8. AASHE 2012
    Aaron Witham
    Paul Ligon
    Green Mountain College

    Green Mountain College reaffirmed its commitment to being a leader in sustainability by joining Casella Waste Systems Power of Three™ closed loop recycling initiative. The Power of Three is Casella’s newest solution for its customers who are intent on bringing a new meaning to the term “zero-waste.” The Power of Three is premised off of picking up a customer’s recycling, processing that recycling into new products, and then providing those products back to the customer in the form of new hand towels, tissue paper, and toiletry items. The Green Mountain College program is accomplished through a partnership among Casella, SCA Paper, Foley Distributing and UGL Services that redefines closed-loop recycling.

  9. AASHE 2012
    Dr. Luis Bojórquez-Tapia
    M.Sc. Lakshmi Charli-Joseph
    Dr. Ana E Escalante
    María José Solares

    The urgent transformation required by society towards sustainability compels the development of a new paradigm in capacity building, where both citizens and professionals have the capacity to interact, understand and innovate in a trans-disciplinary way. Although sustainable development permeates the discourse of planning policies in Mexico, the competencies for its implementation are insufficient. This implies a profound educational transformation to enable the incorporation of all levels of society into the planning process.
    In this endeavor, we present an educational initiative that aims to develop the capacities required for sustainability planning in the domain of “Ecological Ordinance,” a key planning and policy-making tool for sustainable development. The program is based on the key competencies of sustainability education (systemic, strategic, anticipative, collaborative and ethical), designed to train through assessing present circumstances and relate them to unsustainable and sustainable future scenarios, to jointly identify points of intervention and design suitable strategies.
    The approach involved tailoring the competency development into levels that match the characteristics of five target groups (citizens, stakeholder representatives, authorities, consultants and technical experts, and graduate students). Such framework demonstrates the potential in combining formal and non-formal educational programs to improve access to learning and to reach large audiences while also incorporating scientific research and technical and professional training where appropriate. This can serve as a model for enhancing constructive participation in sustainability planning and development in Latin America and elsewhere by strengthening the competencies of diverse stakeholders through systematic mechanisms that foster the advancement towards sustainability as a social learning process.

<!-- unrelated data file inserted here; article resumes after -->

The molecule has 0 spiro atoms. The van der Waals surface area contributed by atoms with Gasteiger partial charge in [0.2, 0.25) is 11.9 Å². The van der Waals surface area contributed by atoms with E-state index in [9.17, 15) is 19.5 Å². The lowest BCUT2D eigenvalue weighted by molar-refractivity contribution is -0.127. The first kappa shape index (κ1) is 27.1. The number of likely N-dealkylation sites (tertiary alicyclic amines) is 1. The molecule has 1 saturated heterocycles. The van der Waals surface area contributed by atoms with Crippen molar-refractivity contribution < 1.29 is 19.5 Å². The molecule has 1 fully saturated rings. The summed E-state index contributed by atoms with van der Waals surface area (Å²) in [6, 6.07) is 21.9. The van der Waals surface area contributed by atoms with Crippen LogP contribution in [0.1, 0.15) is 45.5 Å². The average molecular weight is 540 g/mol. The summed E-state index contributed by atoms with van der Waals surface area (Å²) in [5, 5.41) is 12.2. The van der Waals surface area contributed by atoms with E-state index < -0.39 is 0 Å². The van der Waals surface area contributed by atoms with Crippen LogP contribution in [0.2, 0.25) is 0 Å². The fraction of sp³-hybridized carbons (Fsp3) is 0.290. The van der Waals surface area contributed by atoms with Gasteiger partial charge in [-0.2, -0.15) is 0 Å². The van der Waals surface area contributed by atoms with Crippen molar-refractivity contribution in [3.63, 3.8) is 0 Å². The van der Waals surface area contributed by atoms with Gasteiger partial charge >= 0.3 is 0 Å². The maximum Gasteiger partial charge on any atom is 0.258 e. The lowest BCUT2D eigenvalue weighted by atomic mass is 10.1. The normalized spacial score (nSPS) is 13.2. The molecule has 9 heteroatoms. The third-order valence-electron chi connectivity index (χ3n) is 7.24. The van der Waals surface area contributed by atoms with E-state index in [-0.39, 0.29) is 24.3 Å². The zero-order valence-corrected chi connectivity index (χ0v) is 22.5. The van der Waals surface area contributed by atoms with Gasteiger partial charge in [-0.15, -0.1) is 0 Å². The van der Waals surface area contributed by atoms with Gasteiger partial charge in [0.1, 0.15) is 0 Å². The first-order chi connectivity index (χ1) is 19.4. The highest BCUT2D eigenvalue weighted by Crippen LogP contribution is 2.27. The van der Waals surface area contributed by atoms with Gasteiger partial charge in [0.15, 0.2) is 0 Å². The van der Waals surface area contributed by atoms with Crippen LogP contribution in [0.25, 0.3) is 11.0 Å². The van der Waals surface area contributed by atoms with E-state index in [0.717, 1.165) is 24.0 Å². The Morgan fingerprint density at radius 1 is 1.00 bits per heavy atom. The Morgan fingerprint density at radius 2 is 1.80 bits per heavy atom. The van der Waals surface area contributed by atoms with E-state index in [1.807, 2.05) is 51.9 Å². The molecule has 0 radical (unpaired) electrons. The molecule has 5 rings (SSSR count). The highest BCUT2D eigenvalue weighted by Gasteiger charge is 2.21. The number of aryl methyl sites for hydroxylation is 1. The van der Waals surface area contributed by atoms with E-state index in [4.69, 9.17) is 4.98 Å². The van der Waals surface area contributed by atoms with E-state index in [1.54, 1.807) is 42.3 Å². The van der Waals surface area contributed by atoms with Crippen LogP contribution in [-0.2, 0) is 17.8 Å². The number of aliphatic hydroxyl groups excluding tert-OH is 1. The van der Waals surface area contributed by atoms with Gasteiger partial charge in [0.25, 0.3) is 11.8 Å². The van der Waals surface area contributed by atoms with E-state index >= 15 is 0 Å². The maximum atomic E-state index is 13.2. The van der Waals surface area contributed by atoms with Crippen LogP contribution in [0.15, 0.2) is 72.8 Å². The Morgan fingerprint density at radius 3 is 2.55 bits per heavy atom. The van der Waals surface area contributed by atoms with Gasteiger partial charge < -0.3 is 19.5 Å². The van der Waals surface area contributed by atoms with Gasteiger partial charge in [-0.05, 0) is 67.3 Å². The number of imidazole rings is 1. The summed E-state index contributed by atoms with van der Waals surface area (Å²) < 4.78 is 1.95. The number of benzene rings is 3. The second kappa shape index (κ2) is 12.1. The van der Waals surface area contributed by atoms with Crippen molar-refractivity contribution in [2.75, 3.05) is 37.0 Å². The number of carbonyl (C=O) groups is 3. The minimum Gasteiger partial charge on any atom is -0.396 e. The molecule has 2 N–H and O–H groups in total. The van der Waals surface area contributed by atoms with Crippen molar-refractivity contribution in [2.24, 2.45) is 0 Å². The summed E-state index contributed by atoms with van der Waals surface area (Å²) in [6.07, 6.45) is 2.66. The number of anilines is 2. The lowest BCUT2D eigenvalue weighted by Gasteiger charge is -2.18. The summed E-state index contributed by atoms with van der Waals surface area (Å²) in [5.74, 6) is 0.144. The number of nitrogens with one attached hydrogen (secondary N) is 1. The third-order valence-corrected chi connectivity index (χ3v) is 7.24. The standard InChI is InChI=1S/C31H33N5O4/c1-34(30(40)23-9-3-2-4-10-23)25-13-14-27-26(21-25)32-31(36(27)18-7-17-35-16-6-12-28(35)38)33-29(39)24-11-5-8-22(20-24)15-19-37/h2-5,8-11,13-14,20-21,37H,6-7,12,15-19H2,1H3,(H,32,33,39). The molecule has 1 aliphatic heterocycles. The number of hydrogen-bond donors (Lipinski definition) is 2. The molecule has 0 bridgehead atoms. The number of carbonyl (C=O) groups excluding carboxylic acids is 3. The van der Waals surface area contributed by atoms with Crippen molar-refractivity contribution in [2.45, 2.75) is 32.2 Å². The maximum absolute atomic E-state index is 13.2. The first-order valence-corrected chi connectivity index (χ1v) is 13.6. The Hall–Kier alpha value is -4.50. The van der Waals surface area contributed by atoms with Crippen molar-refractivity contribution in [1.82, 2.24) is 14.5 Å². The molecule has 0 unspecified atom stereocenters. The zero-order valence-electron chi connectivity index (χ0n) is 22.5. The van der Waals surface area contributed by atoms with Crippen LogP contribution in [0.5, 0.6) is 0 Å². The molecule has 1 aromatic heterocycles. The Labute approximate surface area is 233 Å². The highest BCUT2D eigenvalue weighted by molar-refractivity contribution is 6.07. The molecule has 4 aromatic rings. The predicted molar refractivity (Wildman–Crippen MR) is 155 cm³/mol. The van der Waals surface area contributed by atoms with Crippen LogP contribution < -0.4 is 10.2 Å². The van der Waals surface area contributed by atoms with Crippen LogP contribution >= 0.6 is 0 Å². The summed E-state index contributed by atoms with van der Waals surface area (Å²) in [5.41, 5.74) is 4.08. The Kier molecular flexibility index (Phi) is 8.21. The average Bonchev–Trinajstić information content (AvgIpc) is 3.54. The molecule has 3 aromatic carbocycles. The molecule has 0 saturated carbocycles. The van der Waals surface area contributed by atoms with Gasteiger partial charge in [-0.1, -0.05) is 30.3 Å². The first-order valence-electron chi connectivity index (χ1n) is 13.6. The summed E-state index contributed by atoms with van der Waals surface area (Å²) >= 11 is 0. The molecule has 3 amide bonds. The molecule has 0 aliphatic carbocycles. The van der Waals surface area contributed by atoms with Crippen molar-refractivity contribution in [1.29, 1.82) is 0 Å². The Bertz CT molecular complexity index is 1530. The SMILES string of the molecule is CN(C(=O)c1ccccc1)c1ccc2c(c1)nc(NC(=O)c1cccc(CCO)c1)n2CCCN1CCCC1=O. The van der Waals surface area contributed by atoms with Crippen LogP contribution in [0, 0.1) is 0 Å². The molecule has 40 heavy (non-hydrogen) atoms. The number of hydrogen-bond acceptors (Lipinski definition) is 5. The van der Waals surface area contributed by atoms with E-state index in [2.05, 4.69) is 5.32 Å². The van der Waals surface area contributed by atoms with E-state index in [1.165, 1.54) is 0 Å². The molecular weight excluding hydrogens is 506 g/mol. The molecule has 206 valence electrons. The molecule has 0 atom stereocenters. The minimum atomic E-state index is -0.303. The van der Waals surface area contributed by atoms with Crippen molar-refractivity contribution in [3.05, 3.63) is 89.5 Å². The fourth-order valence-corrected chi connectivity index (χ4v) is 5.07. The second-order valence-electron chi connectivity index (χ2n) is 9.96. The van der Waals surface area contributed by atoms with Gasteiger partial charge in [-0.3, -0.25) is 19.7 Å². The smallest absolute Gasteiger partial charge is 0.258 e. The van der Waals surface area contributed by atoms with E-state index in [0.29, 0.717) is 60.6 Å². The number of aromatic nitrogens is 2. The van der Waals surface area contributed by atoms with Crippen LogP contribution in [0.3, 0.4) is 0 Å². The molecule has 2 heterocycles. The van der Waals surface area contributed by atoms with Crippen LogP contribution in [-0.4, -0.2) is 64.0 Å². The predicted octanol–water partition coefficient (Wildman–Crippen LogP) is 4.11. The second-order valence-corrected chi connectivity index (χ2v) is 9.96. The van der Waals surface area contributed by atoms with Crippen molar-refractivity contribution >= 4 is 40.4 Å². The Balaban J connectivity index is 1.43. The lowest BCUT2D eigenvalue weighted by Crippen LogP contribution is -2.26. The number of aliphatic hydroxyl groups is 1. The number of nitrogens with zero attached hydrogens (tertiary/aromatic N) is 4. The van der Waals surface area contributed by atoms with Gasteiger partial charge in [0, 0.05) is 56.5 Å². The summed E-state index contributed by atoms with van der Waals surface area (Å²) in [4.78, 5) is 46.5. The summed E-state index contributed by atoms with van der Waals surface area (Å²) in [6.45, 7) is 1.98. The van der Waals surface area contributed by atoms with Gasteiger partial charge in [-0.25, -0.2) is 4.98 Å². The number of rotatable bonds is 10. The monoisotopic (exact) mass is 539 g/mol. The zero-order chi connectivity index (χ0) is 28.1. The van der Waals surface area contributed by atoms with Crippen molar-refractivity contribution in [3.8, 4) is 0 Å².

10. AASHE 2012
    Shanah Trevenna
    University of Hawaii Community Colleges

    Energy Service Companies (ESCO’s) that partner with campuses to reduce their energy bills by millions provide an unprecedented opportunity for multi-stakeholder educational programs that engage students in cutting edge training, experiential learning and unique campaign design and implementation. This case study with panelists representing ESCOs, students, faculty, and administration will share a leading educational program that engages student Fellows, a faculty Sustainability Board, and Administrative Champions in our State's first cohesive multi-campus, interdisciplinary sustainability focused program. Mentorship and subject matter experts from the ESCO provide the latest in industry level trends and training and the students provide local expertise and leadership for their campus. Administrators champion the students’ efforts since they are aligned with the high level goals of the ESCO-campus partnership. Faculty participates in a Sustainability Board that mentors the students’ efforts, reviews curriculum development and bridges them with students’ interests and needs. All stakeholders become engaged through the student-led outreach including industry through work-force development training and service learning. This education program has created a model of stakeholder engagement and public-private partnership that has created a great impact and has inspired our entire state and beyond.

  11. AASHE 2012
    Shanah Trevenna
    Panel Discussion
    University of Hawaii Community Colleges